PORT ST. LUCIE, Fla. -- The Mets maintained that they were not worried about left-hander Steven Matz, even as he scuffled through his first few Grapefruit League starts.But still, manager Terry Collins considered it an encouraging sign to see Matz put together his best outing of the spring during Sunday's
PORT ST. LUCIE, Fla. -- The Mets maintained that they were not worried about left-hander Steven Matz, even as he scuffled through his first few Grapefruit League starts.
But still, manager Terry Collins considered it an encouraging sign to see Matz put together his best outing of the spring during Sunday's 4-4 tie with the Nationals. Matz held Washington to one hit and one run through 5 2/3 innings, with five strikeouts.
"Yeah, I think it definitely helps, getting good results," Matz said. "You kind of build off that instead of trying to find positives in bad results."
Entering Sunday's start, Matz had allowed 12 runs through his first 13 innings of the spring, with his ERA sitting at an unsightly 8.31. But he looked like a completely different pitcher Sunday.
Matz held the Nationals hitless through the first three innings, before he yielded a solo home run to first baseman Clint Robinson, who pulled a hanging slider down the left-field line. By the time Matz reached the sixth inning, he said he ran out of gas and issued a pair of walks -- two of his four on the day -- before his outing was over. It was his first time throwing more than 90 pitches, and it came on a warm afternoon, so Collins considered the results a positive.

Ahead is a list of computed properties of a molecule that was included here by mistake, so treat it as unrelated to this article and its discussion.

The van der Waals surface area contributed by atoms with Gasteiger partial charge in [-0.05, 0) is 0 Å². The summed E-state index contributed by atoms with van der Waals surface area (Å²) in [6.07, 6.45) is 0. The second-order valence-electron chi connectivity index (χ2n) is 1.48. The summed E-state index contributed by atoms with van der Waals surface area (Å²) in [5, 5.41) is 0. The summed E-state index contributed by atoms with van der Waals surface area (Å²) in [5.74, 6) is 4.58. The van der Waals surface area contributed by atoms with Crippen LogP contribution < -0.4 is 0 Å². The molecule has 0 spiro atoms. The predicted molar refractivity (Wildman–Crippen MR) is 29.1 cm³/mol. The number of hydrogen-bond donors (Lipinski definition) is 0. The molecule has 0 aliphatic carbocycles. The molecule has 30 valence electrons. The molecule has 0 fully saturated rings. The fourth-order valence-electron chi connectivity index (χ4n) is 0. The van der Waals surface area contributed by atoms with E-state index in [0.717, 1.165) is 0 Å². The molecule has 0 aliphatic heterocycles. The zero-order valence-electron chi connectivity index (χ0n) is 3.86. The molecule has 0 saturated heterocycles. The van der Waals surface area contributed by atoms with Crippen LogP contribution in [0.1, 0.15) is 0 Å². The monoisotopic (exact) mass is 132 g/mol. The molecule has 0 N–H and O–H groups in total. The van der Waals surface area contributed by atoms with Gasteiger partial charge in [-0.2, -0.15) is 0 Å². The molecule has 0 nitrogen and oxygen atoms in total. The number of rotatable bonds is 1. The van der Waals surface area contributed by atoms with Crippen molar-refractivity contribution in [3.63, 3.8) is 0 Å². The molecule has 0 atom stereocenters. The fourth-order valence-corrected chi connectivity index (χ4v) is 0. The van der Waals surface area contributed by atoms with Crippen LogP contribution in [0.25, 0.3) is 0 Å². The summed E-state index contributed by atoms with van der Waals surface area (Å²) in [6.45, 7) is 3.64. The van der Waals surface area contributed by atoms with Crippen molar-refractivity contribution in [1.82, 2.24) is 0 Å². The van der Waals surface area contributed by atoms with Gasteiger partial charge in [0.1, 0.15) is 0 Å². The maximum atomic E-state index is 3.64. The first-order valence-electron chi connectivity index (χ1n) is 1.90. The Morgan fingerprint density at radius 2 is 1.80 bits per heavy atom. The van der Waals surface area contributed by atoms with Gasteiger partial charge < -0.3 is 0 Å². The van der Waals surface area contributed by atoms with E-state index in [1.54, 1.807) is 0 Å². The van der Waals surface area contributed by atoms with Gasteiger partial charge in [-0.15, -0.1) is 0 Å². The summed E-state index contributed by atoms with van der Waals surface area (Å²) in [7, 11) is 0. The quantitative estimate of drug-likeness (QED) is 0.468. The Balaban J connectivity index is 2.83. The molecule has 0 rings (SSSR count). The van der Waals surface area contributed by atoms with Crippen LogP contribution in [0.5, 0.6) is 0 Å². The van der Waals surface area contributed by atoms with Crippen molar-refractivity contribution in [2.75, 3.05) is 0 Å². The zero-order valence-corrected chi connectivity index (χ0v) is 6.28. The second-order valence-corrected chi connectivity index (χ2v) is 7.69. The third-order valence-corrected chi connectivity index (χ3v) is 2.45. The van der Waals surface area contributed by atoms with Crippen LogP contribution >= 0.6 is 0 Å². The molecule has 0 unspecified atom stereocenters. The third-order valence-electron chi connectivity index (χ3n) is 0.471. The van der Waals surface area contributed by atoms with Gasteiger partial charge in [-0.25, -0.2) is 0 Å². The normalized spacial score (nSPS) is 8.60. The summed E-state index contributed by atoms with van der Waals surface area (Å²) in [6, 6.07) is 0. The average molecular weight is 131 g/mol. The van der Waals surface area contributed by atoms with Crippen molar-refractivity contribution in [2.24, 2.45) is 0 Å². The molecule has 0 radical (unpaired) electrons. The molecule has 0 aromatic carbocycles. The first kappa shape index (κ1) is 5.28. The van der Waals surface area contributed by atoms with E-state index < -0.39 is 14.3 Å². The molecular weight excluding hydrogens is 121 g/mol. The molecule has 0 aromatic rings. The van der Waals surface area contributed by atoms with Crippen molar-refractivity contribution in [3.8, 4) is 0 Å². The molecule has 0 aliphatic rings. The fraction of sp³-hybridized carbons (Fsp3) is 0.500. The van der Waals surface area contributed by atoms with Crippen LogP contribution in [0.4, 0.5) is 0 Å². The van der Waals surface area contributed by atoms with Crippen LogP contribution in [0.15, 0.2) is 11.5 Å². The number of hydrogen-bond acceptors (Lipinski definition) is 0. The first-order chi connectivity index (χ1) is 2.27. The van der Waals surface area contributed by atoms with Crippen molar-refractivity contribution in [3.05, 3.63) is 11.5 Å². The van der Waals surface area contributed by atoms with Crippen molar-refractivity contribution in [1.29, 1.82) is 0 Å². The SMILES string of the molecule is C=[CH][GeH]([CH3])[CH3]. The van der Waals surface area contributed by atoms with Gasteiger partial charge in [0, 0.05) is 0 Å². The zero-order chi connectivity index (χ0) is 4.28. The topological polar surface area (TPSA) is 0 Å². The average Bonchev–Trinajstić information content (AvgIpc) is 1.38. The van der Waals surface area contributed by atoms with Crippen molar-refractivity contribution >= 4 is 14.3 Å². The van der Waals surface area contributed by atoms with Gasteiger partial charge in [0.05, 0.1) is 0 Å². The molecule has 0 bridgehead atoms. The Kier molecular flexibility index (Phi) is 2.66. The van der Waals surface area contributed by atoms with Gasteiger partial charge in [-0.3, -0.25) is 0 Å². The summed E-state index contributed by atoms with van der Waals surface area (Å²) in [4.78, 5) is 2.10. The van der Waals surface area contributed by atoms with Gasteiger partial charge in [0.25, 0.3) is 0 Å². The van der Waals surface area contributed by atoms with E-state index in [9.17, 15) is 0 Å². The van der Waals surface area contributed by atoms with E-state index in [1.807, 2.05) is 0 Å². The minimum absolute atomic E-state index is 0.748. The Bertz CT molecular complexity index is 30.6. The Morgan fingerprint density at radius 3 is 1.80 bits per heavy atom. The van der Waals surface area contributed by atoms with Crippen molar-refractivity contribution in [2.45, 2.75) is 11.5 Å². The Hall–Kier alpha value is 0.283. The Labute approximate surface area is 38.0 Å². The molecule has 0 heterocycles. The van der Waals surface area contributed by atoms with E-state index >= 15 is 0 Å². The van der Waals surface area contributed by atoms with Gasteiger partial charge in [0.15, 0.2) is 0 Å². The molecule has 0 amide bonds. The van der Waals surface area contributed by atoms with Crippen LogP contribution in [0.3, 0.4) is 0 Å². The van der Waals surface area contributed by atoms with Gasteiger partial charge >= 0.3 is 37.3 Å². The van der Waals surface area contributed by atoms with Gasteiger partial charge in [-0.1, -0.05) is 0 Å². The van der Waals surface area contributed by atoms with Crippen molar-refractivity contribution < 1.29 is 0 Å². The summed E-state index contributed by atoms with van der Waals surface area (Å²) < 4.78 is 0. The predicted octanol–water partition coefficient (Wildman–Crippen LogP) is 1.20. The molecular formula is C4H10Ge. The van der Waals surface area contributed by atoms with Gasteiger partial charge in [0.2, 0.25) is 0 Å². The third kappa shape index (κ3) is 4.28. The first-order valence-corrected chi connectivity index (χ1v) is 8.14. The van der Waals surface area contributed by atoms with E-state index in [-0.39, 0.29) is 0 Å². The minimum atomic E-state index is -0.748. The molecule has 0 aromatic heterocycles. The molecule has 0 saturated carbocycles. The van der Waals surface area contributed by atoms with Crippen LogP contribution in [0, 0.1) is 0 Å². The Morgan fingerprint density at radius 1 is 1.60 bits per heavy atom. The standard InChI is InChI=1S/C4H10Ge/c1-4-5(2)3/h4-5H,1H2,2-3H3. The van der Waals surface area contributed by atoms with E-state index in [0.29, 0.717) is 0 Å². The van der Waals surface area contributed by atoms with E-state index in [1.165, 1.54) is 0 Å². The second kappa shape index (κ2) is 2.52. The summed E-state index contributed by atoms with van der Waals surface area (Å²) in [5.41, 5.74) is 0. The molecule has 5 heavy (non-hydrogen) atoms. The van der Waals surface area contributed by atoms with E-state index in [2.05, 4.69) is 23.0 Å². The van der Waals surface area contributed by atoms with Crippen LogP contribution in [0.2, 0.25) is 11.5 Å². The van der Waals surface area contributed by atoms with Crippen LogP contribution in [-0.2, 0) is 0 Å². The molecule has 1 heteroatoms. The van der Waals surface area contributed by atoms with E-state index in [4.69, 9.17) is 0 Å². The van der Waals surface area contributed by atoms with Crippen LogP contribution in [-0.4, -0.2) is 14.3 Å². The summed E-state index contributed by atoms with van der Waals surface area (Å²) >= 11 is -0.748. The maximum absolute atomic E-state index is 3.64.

"You have to leave here on a positive note," Collins said. "When you're feeling good about yourself, it speaks a lot. He had a bad outing last week against the Yankees, and you come back today, I think it helped out a lot. I was real happy with the way he threw."
Collins added that he was considering Matz as a possibility to pitch in the Mets' second game of the regular season against the Royals, either as a starter or out of the bullpen.
• Collins said he has noticed some diminished velocities from some of the Mets relievers, who he said could be experiencing some dead arm issues. While Collins said he was not overly concerned about it with a week to go before the season opener in Kansas City, he has been bothered by it during the past few days.
"We've still got a number of games to go," Collins said. "But again, it could be that there is that stage where, every camp in baseball, there is a stage where these guys are a little tired of throwing. They throw every day, play catch every day, and you give them a couple of days off and all of a sudden their arms can bounce back."
Jamal Collier is a reporter for MLB.com. Follow him on Twitter at @jamalcollier.